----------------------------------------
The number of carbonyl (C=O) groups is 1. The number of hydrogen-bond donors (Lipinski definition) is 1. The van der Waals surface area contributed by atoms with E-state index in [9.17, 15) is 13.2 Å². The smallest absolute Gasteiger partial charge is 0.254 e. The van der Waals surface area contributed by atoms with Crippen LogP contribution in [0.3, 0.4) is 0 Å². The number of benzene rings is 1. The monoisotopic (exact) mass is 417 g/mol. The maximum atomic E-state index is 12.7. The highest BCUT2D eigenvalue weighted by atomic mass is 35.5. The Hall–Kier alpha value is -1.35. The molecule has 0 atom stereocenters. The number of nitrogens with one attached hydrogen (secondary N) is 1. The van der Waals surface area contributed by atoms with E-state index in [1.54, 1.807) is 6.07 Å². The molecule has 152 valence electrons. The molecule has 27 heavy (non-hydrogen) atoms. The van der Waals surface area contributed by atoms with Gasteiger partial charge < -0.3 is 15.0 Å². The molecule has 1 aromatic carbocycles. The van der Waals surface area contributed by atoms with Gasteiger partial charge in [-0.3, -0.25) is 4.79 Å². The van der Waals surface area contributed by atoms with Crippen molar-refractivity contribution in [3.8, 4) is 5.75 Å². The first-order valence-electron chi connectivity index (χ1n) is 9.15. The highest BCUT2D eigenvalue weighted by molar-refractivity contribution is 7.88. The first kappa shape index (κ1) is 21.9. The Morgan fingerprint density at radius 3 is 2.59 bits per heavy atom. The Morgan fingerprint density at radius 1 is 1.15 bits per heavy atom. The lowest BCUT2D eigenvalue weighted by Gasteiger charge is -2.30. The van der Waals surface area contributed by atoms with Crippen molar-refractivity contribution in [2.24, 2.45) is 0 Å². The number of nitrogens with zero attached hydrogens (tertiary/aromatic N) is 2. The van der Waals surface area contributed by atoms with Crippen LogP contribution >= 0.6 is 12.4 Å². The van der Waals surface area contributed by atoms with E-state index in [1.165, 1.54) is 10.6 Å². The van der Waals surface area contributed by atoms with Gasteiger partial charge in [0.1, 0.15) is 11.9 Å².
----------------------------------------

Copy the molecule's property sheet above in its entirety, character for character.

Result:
The number of carbonyl (C=O) groups is 1. The number of hydrogen-bond donors (Lipinski definition) is 1. The van der Waals surface area contributed by atoms with E-state index in [9.17, 15) is 13.2 Å². The smallest absolute Gasteiger partial charge is 0.254 e. The van der Waals surface area contributed by atoms with Crippen LogP contribution in [0.3, 0.4) is 0 Å². The number of benzene rings is 1. The monoisotopic (exact) mass is 417 g/mol. The maximum atomic E-state index is 12.7. The highest BCUT2D eigenvalue weighted by atomic mass is 35.5. The Hall–Kier alpha value is -1.35. The molecule has 0 atom stereocenters. The number of nitrogens with one attached hydrogen (secondary N) is 1. The van der Waals surface area contributed by atoms with E-state index in [1.54, 1.807) is 6.07 Å². The molecule has 152 valence electrons. The molecule has 27 heavy (non-hydrogen) atoms. The van der Waals surface area contributed by atoms with Gasteiger partial charge < -0.3 is 15.0 Å². The molecule has 1 aromatic carbocycles. The van der Waals surface area contributed by atoms with Gasteiger partial charge in [-0.3, -0.25) is 4.79 Å². The van der Waals surface area contributed by atoms with Crippen molar-refractivity contribution in [3.8, 4) is 5.75 Å². The first-order valence-electron chi connectivity index (χ1n) is 9.15. The highest BCUT2D eigenvalue weighted by molar-refractivity contribution is 7.88. The first kappa shape index (κ1) is 21.9. The Morgan fingerprint density at radius 3 is 2.59 bits per heavy atom. The Morgan fingerprint density at radius 1 is 1.15 bits per heavy atom. The lowest BCUT2D eigenvalue weighted by Gasteiger charge is -2.30. The van der Waals surface area contributed by atoms with Crippen molar-refractivity contribution in [2.24, 2.45) is 0 Å². The number of nitrogens with zero attached hydrogens (tertiary/aromatic N) is 2. The van der Waals surface area contributed by atoms with Crippen LogP contribution >= 0.6 is 12.4 Å². The van der Waals surface area contributed by atoms with E-state index in [1.165, 1.54) is 10.6 Å². The van der Waals surface area contributed by atoms with Gasteiger partial charge in [0.1, 0.15) is 11.9 Å².